Many conservatives have come to realize that to win the contest of ideas, you have to compete on the field of culture. It does one no good to be right (as in correct) when Hollywood, academia, the media are all left (as in wrong).
At last, we know the reason why comedy writers don’t make fun of President Obama much.
It turns out the man is completely unmockable.
We learn this from Jim Downey, the longtime “Saturday Night Live” specialist in political japery. “If I had to describe Obama as a comedy project, I would say, ‘Degree of difficulty, 10 point 10,’” the writer says in the expanded new edition of the “SNL” oral history book, “Live from New York.”
“It’s like being a rock climber looking up at a thousand-foot-high face of solid obsidian, polished and oiled,” Downey says. “There’s not a single thing to grab onto — certainly not a flaw or hook that you can caricature. [Al] Gore had these ‘handles,’ so did Bush, and Sarah Palin, and even Hillary had them. But with Obama, it was the phenomenon — less about him and more about the effect he had on other people and the way he changed their behavior. So that’s the way I wrote him.”
Got that? The charter Choom Ganger, confessed eater of dog and snorter of coke. The doofus who thinks the language spoken by Austrians is “Austrian,” that you pronounce the p in “corpsman” and that ATMs are the reason why job growth is sluggish. The egomaniac who gave the queen of England an iPod loaded with his own speeches and said he was better at everything than the people who work for him. The empty suit with so little real-world knowledge that he referred to his brief stint working for an ordinary profit-seeking company as time “behind enemy lines.” The phony who tells everyone he’s from Chicago, though he didn’t live there until his 20s, and lets you know that he’s talking to people he believes to be stupid by droppin’ his g’s. The world-saving Kal-El from a distant solar system who told us he’d heal the planet and cause the oceans to stop rising. The guy who shared a middle name with one of the most hated dictators on earth.
Nope, nothing there to mock. No way to get a grip on this polished, oiled obsidian. So comedy writers didn’t and mostly still don’t.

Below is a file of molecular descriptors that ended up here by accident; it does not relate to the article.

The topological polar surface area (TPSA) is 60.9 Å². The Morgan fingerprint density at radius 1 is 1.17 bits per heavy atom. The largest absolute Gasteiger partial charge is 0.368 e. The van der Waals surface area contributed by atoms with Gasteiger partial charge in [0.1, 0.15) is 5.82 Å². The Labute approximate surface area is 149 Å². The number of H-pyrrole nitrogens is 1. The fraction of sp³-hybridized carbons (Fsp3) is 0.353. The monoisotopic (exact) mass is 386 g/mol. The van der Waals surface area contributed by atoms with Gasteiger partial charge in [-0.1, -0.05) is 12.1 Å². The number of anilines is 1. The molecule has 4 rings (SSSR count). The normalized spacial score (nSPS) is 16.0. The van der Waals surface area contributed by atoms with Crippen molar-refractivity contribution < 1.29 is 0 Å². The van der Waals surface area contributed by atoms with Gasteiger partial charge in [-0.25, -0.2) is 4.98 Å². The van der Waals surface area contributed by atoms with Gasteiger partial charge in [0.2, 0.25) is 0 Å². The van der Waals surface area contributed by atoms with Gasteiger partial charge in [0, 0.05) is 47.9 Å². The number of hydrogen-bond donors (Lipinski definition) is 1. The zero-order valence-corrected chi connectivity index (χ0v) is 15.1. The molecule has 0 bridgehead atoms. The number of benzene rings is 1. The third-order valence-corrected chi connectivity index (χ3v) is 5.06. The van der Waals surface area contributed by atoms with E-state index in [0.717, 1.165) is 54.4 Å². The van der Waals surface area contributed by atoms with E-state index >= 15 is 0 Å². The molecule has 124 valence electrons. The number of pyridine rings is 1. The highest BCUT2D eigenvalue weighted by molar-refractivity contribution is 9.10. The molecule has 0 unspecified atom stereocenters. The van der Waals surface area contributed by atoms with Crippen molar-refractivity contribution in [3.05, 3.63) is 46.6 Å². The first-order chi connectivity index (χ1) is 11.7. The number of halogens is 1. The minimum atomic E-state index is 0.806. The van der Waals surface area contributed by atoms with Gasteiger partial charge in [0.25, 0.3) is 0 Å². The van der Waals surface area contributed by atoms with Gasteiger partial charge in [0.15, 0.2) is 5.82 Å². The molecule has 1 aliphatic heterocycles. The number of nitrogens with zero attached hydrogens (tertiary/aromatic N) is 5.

In a new book, “Politics Is a Joke!” three academics tabulated 100,000 jokes told by late-night comics over the last 20 years. They found that in 2008 only 6% of the jokes were about Obama (Palin attracted nearly as many jokes in four months as a public figure as he did all year). And those jokes had a tendency to be about as barbed as cotton candy. Example cited by Tevi Troy in The Wall Street Journal: Jon Stewart said Obama visited Bethlehem so he could see “the manger where he was born.”
In every presidential campaign since 1992, the researchers found, comedians aimed more jokes at Republicans than they did at Democrats. Overall, twice as many barbs flew at the GOP.
“Our job is, whoever is in power, we’re opposed,” “SNL” chief Lorne Michaels told The New York Times in 2008.
And 2008 is when that policy ended.
Anyone who cares deeply about a story—say, the way we do about Israel—sees the distortions in the media and the culture at large. We often despair. Obama, global warming, big government, race—we see (and share with you) report after report, story after story highlighting the misconceptions and hypocrisies in the coverage in the media and culture, yet we feel like we get nowhere.
To many young Americans, Jon Stewart is their John Chancellor, and Tina Fey is their Sarah Palin.
Speaking of whom, who says Obama isn’t comedy gold?